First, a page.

Report No. 266
Reported by: parish priest Oskar F. K. Hahn Report of July 22, 1946
I am an invalid, but on October 20, 1945 I was put into the concentration camp of Neurohlau. As Catholic clergyman I had been parish priest, and was suspected of having massacred Russian soldiers in a butcher shop, with the assistance of the kitchen staff. The charge had been brought by a woman who was in an insane asylum three times already.
I am a war-disabled ex-serviceman myself, but nonetheless I was repeatedly badly maltreated, like all other prisoners as well. The worst time came in the night of November 2-3, when all inmates who had been members of the SS, the SA or the Party, including foot amputees, were forced to run laps around the square. In the process we were beaten so badly with rifle butts, steel canes and slats that many collapsed. As the result of maltreatment, the last of which to my knowledge took place in March 1946, an opera singer, Karl Tretsch from Prague, suffered seven broken ribs, and kidney and head injuries. This kind of maltreatment was also repeatedly inflicted on other prisoners. Among the prisoners in Neurohlau there were numerous 70- and 80-year-old men and women, some of whom suffered from severe injuries such as hernias. I shared my room with about 48 invalids (amputees). Even these were badly maltreated. The student Günther from Gottesgab was beaten with rubber truncheons on both his leg stumps until the blood shot out. One Mrs. B. from Lubenz, 68 years old, was recently sentenced by the People's Court to 20 years' imprisonment for allegedly being to blame for two girls committing suicide in 1936/37. Her husband had been beaten to death in the camp while she was forced to watch.
in the concentration camp at Neurohlau
Reported by: Johann Schmelzer Report of June 1, 1946 (Neurohlau)
I was imprisoned at Elbogen on June 9, 1945. On June 26, I was transported to the concentration camp at Neurohlau together with other prisoners. On the same day all inmates - more than 100 men - were called to the office and knocked about in such a manner that the cries of pain could be heard in the street, even though the windows had been closed. The very moment I entered the office I myself was attacked by four men, who struck me in the face and on the head. After that I had to bend over the back of a chair and was then beaten with sticks and clubs by those four men until blood dripped from my nose. Afterwards they forced me to lick the blood off the chair. All prisoners were treated the same way. I was interrogated three times during my imprisonment of eleven months and released on May 11, 1946 without having been tried or sentenced.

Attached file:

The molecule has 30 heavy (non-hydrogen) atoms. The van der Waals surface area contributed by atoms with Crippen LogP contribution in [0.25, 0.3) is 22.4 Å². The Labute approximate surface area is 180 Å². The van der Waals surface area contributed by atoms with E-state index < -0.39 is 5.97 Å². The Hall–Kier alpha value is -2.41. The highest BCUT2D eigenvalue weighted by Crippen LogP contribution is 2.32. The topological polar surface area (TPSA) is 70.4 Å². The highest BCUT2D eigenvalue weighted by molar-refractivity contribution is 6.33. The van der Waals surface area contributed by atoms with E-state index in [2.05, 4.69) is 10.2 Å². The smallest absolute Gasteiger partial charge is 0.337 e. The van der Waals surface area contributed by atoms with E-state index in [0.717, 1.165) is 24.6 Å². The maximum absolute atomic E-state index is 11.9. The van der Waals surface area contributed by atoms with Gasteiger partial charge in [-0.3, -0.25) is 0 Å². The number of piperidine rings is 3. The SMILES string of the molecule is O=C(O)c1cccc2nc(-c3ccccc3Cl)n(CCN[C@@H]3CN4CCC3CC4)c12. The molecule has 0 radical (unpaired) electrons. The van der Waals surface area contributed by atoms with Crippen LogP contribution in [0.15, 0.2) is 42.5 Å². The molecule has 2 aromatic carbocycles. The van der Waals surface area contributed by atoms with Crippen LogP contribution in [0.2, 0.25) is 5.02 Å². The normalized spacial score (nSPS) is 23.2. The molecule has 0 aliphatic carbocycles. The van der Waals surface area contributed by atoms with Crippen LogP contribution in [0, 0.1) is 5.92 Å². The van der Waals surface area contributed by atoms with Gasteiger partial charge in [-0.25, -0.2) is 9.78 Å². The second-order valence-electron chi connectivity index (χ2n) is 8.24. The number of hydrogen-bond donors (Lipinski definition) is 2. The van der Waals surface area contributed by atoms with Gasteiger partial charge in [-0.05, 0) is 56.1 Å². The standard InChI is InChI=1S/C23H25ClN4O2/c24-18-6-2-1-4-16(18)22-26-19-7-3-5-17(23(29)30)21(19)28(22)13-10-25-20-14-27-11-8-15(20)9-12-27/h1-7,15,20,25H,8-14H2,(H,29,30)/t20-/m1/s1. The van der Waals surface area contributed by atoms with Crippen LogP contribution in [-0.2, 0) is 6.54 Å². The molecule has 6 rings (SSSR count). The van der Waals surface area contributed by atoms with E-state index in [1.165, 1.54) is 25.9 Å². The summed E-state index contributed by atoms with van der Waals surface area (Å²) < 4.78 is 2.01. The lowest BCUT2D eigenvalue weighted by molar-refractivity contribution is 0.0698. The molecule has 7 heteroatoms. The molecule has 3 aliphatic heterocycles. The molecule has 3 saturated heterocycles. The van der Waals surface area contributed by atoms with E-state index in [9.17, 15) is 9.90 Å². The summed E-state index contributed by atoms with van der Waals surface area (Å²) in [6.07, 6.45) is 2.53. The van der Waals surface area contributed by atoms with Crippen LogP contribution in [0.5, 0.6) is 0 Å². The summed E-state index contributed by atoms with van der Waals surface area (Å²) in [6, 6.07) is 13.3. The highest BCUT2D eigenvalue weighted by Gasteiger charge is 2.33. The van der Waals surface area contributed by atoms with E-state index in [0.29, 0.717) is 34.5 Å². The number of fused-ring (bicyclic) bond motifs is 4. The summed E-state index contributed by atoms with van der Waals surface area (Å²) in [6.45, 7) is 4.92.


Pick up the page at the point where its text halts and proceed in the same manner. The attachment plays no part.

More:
For many weeks the food was not only completely insufficient, but also inedible. Many prisoners became ill and died from exhaustion. Among them were one Konhäuser, functionary at Altsattel, and Karl Wohlrab, formerly a pattern-maker at Dallwitz.
Once, in July, I saw a prisoner, who was standing in line for the roll call, shot down by a commissar with his pistol without warning. I remember a further case: a prisoner who, suffering from hunger, took some potato peels out of the dust-bin near the kitchen was warned by the commander and threatened with shooting. When the same prisoner ate potato peels again, several days later, he was killed by the commandant himself with a pistol-shot. When one of the SS-men escaped from the camp in August, all the SS-men there were beaten and SS-man Lippert from Elbogen was shot. I am prepared to swear to this statement and I am also able to name witnesses.
Reported by: Adolf Trägner Report of July 22, 1946 (Neurohlau)
On July 23, 1945 I was ordered to report the next day at the Altrohlau school, for work assignments. At the school I met 31 other men who had received the same order. From there, we were committed to the Neurohlau concentration camp, where we were all dreadfully maltreated. I was kicked in the genitals both from the front and from behind until I collapsed unconscious. When I came to again, I was laid on a bench and beaten unconscious all over again. When I regained consciousness this time, one man beat me over the head with a steel cane until I collapsed yet again. I sustained a severe head injury from this abuse. Ever since then I have suffered from constant headaches, which sometimes become so severe that I pass out from them. The camp physician in Kladno-Dubi diagnosed my head injury. A heart defect from which I also suffer now is related to this maltreatment as well.
Reported by: Marie Georgi Report of September 2, 1946 (Neurohlau)
Director Pohl of the paper factory at Neudek was picked up by the gendarmerie in September 1945. He was taken to the camp at Neurohlau and shot there. One Czech by the name of Kalupa afterwards bragged of having shot Pohl in Neurohlau.
Wenzel Siegert, a post-office employee, whose apartment had been requisitioned during his absence, was mistreated when he returned to his apartment; he was then taken to the local jail, where in September he was beaten to death.
Josef Schönecker, born on October 26, 1893, was arrested in November 1945 on his way to withdraw money from the savings bank, although he was already in possession of his transfer documents. Since that time he has been kept in Neurohlau, even though he is a sick man and unfit for work.